From the inception of the MSc Occupational Therapy Programme at the University of Lincoln in 2019, I have been encouraging occupational therapy students to explore health inequalities through their studies of occupational deprivation and the importance of engaging with underserved groups in practice. The hope is that will create a future workforce skilled to address health inequalities and use a preventative approach to health and wellbeing. A short case study on this work was shared and consequently published by the King’s Fund who were developing the AHP Health Inequalities Framework (see page 21). In addition this case study has also now also been selected for publication on the WHO Collaborating Centre for Public Health Nursing, Midwifery and Allied Health Professions: Case Studies webpage:

The team are proud to see their work recognised both Nationally and Internationally.


Dr Rachael Sharpe, School of Education

Along with staff in the School of Education, I have been developing the Lincolnshire Learning Lab – a group set up to help improve the learning of all children and the working environments for teachers within Lincolnshire. Bringing academic rigour and evidence-based research into the classroom by engaging those interested in the education across Lincolnshire.

Find out more:


Dr Ros Kane, School of Health & Social Care

I am an Associate Professor in the College of Social Science, where I co-lead the Mental Health, Health and Social Care Research Group (MH2aSC).  With a background in nursing, I graduated from the University College London (UCL) with a BSc (Hons) in Anthropology and Geography and from The London School of Hygiene and Tropical Medicine (LSHTM) with an MSc in Medical Demography. I worked for ten years in the Centre for Sexual and Reproductive Health Research at LSHTM where I completed my PhD in 2005. I have a strong interest in quality improvement as well as service and policy evaluation, particularly in relation to Public Health. I am also the lead for the Health Education England/NIHR funded Clinical Academic Careers Internship Programme across the Midlands and East.


Professor Sundari Anitha, School of Social & Political Sciences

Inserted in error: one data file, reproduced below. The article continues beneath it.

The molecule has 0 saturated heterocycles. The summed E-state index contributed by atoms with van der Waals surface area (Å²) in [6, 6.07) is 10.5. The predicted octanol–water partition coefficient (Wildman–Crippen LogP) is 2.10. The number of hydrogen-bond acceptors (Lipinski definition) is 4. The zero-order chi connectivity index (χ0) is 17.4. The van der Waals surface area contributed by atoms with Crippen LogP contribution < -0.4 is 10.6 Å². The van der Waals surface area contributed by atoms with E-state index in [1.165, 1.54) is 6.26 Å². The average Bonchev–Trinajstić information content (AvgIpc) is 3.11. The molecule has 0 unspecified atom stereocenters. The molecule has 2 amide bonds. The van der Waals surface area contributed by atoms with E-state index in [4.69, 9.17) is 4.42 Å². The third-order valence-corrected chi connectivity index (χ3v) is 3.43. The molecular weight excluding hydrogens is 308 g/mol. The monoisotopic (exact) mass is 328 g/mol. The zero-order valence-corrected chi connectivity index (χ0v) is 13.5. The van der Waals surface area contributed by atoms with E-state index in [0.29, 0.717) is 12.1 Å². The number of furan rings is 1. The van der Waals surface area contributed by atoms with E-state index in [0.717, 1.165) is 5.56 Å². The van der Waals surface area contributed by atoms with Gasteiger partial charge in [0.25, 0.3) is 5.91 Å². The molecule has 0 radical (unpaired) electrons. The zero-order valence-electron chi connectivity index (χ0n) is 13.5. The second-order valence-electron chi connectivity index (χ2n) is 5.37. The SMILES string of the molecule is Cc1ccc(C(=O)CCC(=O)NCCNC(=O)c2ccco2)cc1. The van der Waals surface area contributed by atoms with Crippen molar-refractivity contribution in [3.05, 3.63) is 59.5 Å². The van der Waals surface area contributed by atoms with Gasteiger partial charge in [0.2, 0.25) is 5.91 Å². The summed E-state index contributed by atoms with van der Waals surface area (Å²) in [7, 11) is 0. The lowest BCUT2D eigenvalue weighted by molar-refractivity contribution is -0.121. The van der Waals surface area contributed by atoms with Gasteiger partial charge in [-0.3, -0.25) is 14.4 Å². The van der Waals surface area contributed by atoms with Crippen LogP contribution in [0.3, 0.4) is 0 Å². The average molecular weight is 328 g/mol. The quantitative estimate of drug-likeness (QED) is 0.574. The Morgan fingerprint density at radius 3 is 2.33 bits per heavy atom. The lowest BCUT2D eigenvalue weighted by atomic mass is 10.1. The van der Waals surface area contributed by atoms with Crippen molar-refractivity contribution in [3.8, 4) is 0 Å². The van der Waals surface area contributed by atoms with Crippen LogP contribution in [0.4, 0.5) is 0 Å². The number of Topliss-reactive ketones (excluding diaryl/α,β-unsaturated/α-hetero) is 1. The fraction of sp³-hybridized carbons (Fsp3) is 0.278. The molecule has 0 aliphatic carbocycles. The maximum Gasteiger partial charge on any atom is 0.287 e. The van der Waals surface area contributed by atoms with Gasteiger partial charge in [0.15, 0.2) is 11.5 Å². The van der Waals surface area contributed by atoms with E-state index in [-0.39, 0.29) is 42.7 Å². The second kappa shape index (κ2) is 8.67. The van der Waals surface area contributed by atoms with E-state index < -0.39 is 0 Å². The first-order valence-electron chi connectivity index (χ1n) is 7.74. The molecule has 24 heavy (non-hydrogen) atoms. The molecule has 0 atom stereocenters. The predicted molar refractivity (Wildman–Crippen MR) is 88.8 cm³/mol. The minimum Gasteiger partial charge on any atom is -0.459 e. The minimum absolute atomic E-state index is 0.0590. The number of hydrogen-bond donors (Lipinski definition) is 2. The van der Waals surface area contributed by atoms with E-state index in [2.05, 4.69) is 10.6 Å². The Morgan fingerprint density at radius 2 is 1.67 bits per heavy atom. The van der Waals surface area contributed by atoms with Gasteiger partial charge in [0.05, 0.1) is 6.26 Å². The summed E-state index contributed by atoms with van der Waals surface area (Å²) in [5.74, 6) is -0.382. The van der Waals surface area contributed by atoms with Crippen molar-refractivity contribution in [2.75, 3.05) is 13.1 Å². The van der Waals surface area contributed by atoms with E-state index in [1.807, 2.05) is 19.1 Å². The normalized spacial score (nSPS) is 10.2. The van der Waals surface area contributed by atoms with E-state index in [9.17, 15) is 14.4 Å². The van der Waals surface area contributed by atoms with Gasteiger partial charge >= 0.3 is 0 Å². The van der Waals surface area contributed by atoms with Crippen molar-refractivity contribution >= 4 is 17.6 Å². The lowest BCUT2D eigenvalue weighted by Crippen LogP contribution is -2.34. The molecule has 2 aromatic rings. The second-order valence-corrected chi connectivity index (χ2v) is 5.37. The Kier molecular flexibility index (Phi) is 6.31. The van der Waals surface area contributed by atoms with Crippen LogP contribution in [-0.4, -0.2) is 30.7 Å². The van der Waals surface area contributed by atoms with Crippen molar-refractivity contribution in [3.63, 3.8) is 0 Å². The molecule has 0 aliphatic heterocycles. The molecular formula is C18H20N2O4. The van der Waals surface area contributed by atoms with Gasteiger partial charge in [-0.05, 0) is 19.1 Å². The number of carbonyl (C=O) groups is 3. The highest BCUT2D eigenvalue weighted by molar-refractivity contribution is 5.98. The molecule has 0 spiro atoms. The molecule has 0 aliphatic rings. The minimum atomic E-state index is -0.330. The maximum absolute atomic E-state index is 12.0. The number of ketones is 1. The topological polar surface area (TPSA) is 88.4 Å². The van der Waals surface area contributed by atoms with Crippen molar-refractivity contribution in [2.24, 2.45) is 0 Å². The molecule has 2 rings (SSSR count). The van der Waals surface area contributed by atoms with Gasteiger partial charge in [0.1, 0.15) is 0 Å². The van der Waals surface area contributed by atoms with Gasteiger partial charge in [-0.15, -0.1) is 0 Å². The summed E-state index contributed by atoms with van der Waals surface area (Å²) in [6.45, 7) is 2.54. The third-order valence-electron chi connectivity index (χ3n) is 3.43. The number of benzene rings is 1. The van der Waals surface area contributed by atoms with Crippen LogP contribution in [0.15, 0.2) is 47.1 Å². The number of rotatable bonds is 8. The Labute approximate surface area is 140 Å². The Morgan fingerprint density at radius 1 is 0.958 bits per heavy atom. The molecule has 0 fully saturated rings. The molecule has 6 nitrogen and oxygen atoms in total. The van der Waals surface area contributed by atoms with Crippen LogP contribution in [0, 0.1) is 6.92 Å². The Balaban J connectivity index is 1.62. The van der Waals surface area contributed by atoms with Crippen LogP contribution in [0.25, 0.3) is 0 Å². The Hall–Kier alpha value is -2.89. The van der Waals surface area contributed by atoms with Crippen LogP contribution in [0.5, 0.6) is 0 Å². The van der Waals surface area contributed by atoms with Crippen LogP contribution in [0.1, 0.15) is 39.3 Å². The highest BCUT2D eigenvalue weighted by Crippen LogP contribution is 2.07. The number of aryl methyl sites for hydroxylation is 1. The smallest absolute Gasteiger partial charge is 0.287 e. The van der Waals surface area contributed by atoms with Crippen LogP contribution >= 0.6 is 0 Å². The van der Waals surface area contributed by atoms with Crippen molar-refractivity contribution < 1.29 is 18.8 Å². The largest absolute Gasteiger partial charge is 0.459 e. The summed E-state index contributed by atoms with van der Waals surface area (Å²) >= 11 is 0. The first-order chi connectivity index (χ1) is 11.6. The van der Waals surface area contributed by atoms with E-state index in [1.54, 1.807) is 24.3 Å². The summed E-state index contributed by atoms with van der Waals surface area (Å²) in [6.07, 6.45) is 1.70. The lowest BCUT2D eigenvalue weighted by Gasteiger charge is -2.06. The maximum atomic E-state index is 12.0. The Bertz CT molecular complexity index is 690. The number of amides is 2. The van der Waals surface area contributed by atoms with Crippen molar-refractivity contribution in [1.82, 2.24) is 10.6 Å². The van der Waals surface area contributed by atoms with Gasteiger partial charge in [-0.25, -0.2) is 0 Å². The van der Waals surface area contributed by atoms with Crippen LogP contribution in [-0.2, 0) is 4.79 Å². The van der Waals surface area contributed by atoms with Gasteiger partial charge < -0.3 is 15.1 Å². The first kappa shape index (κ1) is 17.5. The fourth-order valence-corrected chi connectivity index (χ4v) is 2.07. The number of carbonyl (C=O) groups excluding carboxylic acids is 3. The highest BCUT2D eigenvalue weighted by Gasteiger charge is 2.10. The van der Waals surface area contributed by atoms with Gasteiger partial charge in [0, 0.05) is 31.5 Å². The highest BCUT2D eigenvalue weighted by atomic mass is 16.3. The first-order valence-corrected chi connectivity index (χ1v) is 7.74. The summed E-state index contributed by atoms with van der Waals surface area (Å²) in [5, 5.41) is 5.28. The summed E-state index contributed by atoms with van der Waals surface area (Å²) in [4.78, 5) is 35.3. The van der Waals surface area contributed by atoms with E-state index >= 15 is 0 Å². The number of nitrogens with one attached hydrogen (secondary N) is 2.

Having come to the UK from India as an Inlaks scholar, I obtained my PhD from SOAS in 2003 and joined the University of Lincoln in 2010. I am a REF 2021 sub-panel member for Main Panel C: UOA 21, Sociology. My research interests lie in two areas across the disciplines of Social Policy, Sociology, Criminology and Politics: (i) the problem of violence against women and girls (VAWG) in diverse contexts including the UK, US and India; prevention, protection and criminal justice responses to this problem; the politics of intersectionality and the connections between violence within homes and outside (race, ethnicity, class, gender, and migration); domestic violence and abuse, including particular manifestations such as dowry-related abuse, forced marriage, transnational forms of violence such as abandonment of wives and domestic servitude; sexual violence including everyday forms of sexual harassment in online and offline spaces; and gender-based violence in university communities. (ii) Linked to this research is my ongoing interest in issues of gender, race and ethnicity in employment relations; employment experiences of South Asian diasporas in the UK;  organisation of/industrial action by migrant women workers. As Research Fellow at the University of Leeds (2007-2009), I researched South Asian women’s participation in the Grunwick and Gate Gourmet industrial disputes with Prof Ruth Pearson (University of Leeds) and Prof Linda McDowell (University of Oxford). With a Follow-on grant from the AHRC and in collaboration with Ruth Pearson, I drew upon this research to produce resources for non-academic audiences—these include an exhibition on South Asian women’s role in the struggle for workers’ rights in the UK, an educational website aimed at secondary school children which has received over 2.75 million visits, and a two-part comic based on the life stories of women workers we interviewed for our research (see web links on this page). In collaboration with Prof Anupama Roy, JNU, India, I undertook a study of transnational marriage abandonment in India over 2013-16 (see weblink), the first research on this subject. In partnership with Southall Black Sisters and Dawson Cornwall Solicitors, we acted on the recommendations of this research and persuaded the family justice system in England & Wales to recognise transnational marriage abandonment as a form of domestic abuse. This revised definition of domestic abuse was outlined in its amended Practice Direction 12j, which came into force on 2 October 2017. My ongoing research projects include a study of Forced Marriage Protection Orders (see: ), a review of UK university policies on gender-based violence (GBV), and a study on Polish women’s experiences of domestic violence in the UK In between academic jobs, I have previously managed a Women’s Aid refuge and worked as an Advice Worker for Asha Projects, a specialist refuge for survivors of domestic violence. I have been active in campaigns and policy-making on violence against women, including forced marriage. I am currently a trustee of two London-based charities—a specialist refuge for survivors of domestic violence, Asha projects; and ATLEU (anti-trafficking and labour exploitation unit), which provides legal representation to victims of trafficking and labour exploitation.